You should not let your inexperience, or lack of training, lead you to hasty sentiments.
K&T has worked wonderfully for over half a century in many places- including my home! Many thing that are considered "standard" today were new in the day of the Vietman war. These "new" things included MC, wire nuts, ground wires, and household circuit breakers.
You're sure to see, as you gain in experience, a lot of other things about building construction that no one would dream of doing today. Styles change, technology advances.
I have several horror stories that deal with knob & tube wiring. It sucked trying figure what was going on in the beginning. Come to think of it, it still a pain in the neck to work with but only because a guy my age is used to NM, AC, or MC cables. What's fascinating are those small hand-cranked holes the old timers used to make to pull the old bx through building members.
I can't speak for K&T as you won't find it over here, but in my experience many of the problems with older methods of wiring come not from the original installation but from the way it has baeen hacked about for additions in more recent years by people unfamiliar with the techniques involved.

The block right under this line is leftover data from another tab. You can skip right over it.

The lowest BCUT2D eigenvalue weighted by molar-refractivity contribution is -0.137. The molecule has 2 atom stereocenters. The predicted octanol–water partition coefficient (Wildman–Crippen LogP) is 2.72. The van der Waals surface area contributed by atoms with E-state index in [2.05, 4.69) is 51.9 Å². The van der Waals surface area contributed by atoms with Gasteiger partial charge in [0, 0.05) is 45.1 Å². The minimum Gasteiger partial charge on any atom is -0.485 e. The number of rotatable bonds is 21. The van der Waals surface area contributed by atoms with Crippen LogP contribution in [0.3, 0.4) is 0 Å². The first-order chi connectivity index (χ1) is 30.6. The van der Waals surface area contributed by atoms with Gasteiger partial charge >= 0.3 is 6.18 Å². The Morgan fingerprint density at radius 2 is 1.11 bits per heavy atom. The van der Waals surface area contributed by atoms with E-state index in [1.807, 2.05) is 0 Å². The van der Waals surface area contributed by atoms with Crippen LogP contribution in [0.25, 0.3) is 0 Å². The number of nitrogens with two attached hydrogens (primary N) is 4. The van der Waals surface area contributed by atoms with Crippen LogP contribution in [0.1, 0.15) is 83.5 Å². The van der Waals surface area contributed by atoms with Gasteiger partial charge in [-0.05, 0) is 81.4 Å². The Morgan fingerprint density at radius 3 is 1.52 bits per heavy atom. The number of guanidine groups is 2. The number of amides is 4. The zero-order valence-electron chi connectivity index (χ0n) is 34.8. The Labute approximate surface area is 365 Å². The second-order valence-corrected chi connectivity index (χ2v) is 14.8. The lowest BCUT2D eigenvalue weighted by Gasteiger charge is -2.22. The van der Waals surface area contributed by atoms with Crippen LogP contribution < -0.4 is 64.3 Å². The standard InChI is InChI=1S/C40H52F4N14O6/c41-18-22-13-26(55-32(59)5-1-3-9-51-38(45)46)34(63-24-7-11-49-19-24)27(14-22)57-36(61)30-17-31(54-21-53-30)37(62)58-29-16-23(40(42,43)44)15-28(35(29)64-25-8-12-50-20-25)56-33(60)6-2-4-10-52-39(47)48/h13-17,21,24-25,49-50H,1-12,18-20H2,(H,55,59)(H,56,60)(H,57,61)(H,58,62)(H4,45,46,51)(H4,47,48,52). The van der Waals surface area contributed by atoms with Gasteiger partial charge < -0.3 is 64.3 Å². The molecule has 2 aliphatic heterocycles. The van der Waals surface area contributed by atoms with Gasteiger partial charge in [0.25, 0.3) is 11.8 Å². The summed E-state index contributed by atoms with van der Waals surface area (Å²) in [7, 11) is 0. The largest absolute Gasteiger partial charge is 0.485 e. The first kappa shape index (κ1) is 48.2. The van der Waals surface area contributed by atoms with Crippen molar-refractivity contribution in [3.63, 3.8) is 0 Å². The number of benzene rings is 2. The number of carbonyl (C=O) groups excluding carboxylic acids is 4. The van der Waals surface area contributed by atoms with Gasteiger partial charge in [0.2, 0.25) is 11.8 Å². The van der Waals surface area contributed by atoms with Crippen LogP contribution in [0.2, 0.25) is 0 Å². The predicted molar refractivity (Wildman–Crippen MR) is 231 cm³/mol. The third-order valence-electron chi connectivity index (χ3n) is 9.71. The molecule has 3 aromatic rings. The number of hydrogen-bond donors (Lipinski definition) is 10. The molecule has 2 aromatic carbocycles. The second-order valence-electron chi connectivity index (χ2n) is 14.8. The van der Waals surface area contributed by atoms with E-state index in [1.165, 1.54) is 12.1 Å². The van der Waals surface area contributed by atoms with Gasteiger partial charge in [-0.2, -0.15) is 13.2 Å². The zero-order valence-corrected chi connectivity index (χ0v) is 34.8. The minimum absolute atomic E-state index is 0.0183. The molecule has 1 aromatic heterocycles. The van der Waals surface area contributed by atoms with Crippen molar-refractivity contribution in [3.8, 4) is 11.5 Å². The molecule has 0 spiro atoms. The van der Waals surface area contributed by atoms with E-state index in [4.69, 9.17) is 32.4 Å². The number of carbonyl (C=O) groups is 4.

What's fascinating are those small hand-cranked holes the old timers used to make to pull the old bx through building members.
As in a hole bored with a hand brace and auger bit?
Over the years I have seen many installations of Knob and Tube wiring. When it first starts out, it isn't a bad system - except for the occasional switched neutral and the lack of grounding. It's what happens to it later in its life that really bites (sometimes literally) - bad add-ons and circuit splits with equally bad splices, physical damage from being stepped on, wiring covered up with insulation, overheating from overfusing, etc.
When you really get down to it, a 1930's technology doesn't support a 2000's lifestyle very well.
Those guys that used to install that stuff were really good with the soldering irons, though...
[This message has been edited by mamills (edited 12-14-2005).]
Yes, those small holes that the old timers made to pull bx (AC). They are so small that I can only imagine how difficult it must have been to pull wire through them. Can anyone tell me the logic behind making the holes so small? All I can say is thank God for hole hogs and cordless drills w/ speed bits.